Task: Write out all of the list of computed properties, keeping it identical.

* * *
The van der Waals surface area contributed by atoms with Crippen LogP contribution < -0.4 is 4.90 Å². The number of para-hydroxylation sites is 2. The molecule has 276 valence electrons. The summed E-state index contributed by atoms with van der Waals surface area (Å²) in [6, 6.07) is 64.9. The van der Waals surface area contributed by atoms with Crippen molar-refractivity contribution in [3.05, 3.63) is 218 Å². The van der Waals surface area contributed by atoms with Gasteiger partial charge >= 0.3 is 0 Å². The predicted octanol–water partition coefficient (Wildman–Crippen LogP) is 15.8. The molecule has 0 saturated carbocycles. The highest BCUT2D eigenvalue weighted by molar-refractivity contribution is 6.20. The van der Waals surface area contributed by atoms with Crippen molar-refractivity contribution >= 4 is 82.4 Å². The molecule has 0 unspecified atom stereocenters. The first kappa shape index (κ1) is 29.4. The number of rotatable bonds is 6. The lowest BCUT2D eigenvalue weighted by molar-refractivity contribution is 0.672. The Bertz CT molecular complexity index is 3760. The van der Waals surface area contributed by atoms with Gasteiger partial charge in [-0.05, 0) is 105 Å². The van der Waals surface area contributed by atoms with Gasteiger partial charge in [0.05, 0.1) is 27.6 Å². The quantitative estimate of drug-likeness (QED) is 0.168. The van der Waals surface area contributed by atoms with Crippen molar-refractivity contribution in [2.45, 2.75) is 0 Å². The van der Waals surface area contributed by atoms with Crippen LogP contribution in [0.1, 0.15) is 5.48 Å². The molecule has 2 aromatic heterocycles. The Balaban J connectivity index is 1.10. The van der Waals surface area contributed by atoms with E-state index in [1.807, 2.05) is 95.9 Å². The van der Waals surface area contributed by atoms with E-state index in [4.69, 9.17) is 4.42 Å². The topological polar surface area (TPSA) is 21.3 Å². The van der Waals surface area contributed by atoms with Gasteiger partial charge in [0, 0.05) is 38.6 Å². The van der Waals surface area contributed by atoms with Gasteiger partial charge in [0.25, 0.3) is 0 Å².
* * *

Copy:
The van der Waals surface area contributed by atoms with Crippen LogP contribution < -0.4 is 4.90 Å². The number of para-hydroxylation sites is 2. The molecule has 276 valence electrons. The summed E-state index contributed by atoms with van der Waals surface area (Å²) in [6, 6.07) is 64.9. The van der Waals surface area contributed by atoms with Crippen molar-refractivity contribution in [3.05, 3.63) is 218 Å². The van der Waals surface area contributed by atoms with Gasteiger partial charge >= 0.3 is 0 Å². The predicted octanol–water partition coefficient (Wildman–Crippen LogP) is 15.8. The molecule has 0 saturated carbocycles. The highest BCUT2D eigenvalue weighted by molar-refractivity contribution is 6.20. The van der Waals surface area contributed by atoms with Crippen molar-refractivity contribution >= 4 is 82.4 Å². The molecule has 0 unspecified atom stereocenters. The first kappa shape index (κ1) is 29.4. The number of rotatable bonds is 6. The lowest BCUT2D eigenvalue weighted by molar-refractivity contribution is 0.672. The Bertz CT molecular complexity index is 3760. The van der Waals surface area contributed by atoms with Gasteiger partial charge in [-0.05, 0) is 105 Å². The van der Waals surface area contributed by atoms with Gasteiger partial charge in [0.05, 0.1) is 27.6 Å². The quantitative estimate of drug-likeness (QED) is 0.168. The van der Waals surface area contributed by atoms with Crippen molar-refractivity contribution in [2.45, 2.75) is 0 Å². The van der Waals surface area contributed by atoms with Crippen LogP contribution in [0.1, 0.15) is 5.48 Å². The molecule has 2 aromatic heterocycles. The Balaban J connectivity index is 1.10. The van der Waals surface area contributed by atoms with E-state index in [1.807, 2.05) is 95.9 Å². The van der Waals surface area contributed by atoms with E-state index in [4.69, 9.17) is 4.42 Å². The topological polar surface area (TPSA) is 21.3 Å². The van der Waals surface area contributed by atoms with Gasteiger partial charge in [0, 0.05) is 38.6 Å². The van der Waals surface area contributed by atoms with Gasteiger partial charge in [0.25, 0.3) is 0 Å².